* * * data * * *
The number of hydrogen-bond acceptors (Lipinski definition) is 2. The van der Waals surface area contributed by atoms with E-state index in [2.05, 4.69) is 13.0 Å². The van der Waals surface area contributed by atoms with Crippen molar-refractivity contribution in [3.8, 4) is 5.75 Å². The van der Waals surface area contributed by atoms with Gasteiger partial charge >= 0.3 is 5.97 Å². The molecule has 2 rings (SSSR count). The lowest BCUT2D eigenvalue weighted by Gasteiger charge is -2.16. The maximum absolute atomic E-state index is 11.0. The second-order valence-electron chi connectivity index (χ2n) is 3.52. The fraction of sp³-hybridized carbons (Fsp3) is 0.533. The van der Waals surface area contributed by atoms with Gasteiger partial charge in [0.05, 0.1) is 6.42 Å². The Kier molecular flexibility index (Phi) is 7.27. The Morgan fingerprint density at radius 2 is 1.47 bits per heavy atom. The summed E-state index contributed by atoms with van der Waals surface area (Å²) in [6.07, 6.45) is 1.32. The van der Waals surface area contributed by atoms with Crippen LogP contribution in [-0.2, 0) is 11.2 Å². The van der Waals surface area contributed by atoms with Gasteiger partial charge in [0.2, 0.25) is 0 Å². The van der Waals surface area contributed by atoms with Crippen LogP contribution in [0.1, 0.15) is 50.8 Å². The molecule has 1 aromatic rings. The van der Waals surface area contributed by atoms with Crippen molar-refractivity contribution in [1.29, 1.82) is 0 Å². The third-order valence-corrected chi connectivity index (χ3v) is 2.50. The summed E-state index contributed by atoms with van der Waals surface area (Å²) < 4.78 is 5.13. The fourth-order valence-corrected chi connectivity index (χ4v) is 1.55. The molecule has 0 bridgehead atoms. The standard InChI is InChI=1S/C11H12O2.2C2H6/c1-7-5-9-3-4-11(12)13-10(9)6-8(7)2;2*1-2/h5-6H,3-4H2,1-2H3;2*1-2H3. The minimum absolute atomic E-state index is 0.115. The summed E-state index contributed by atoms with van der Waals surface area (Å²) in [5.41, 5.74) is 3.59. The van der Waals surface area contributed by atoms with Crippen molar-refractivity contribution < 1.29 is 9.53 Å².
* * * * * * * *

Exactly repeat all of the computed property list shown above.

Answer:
The number of hydrogen-bond acceptors (Lipinski definition) is 2. The van der Waals surface area contributed by atoms with E-state index in [2.05, 4.69) is 13.0 Å². The van der Waals surface area contributed by atoms with Crippen molar-refractivity contribution in [3.8, 4) is 5.75 Å². The van der Waals surface area contributed by atoms with Gasteiger partial charge >= 0.3 is 5.97 Å². The molecule has 2 rings (SSSR count). The lowest BCUT2D eigenvalue weighted by Gasteiger charge is -2.16. The maximum absolute atomic E-state index is 11.0. The second-order valence-electron chi connectivity index (χ2n) is 3.52. The fraction of sp³-hybridized carbons (Fsp3) is 0.533. The van der Waals surface area contributed by atoms with Gasteiger partial charge in [0.05, 0.1) is 6.42 Å². The Kier molecular flexibility index (Phi) is 7.27. The Morgan fingerprint density at radius 2 is 1.47 bits per heavy atom. The summed E-state index contributed by atoms with van der Waals surface area (Å²) in [6.07, 6.45) is 1.32. The van der Waals surface area contributed by atoms with Crippen LogP contribution in [-0.2, 0) is 11.2 Å². The van der Waals surface area contributed by atoms with Gasteiger partial charge in [0.2, 0.25) is 0 Å². The van der Waals surface area contributed by atoms with Crippen LogP contribution in [0.1, 0.15) is 50.8 Å². The molecule has 1 aromatic rings. The van der Waals surface area contributed by atoms with Crippen molar-refractivity contribution in [1.29, 1.82) is 0 Å². The third-order valence-corrected chi connectivity index (χ3v) is 2.50. The summed E-state index contributed by atoms with van der Waals surface area (Å²) < 4.78 is 5.13. The fourth-order valence-corrected chi connectivity index (χ4v) is 1.55. The molecule has 0 bridgehead atoms. The standard InChI is InChI=1S/C11H12O2.2C2H6/c1-7-5-9-3-4-11(12)13-10(9)6-8(7)2;2*1-2/h5-6H,3-4H2,1-2H3;2*1-2H3. The minimum absolute atomic E-state index is 0.115. The summed E-state index contributed by atoms with van der Waals surface area (Å²) in [5.41, 5.74) is 3.59. The van der Waals surface area contributed by atoms with Crippen molar-refractivity contribution < 1.29 is 9.53 Å².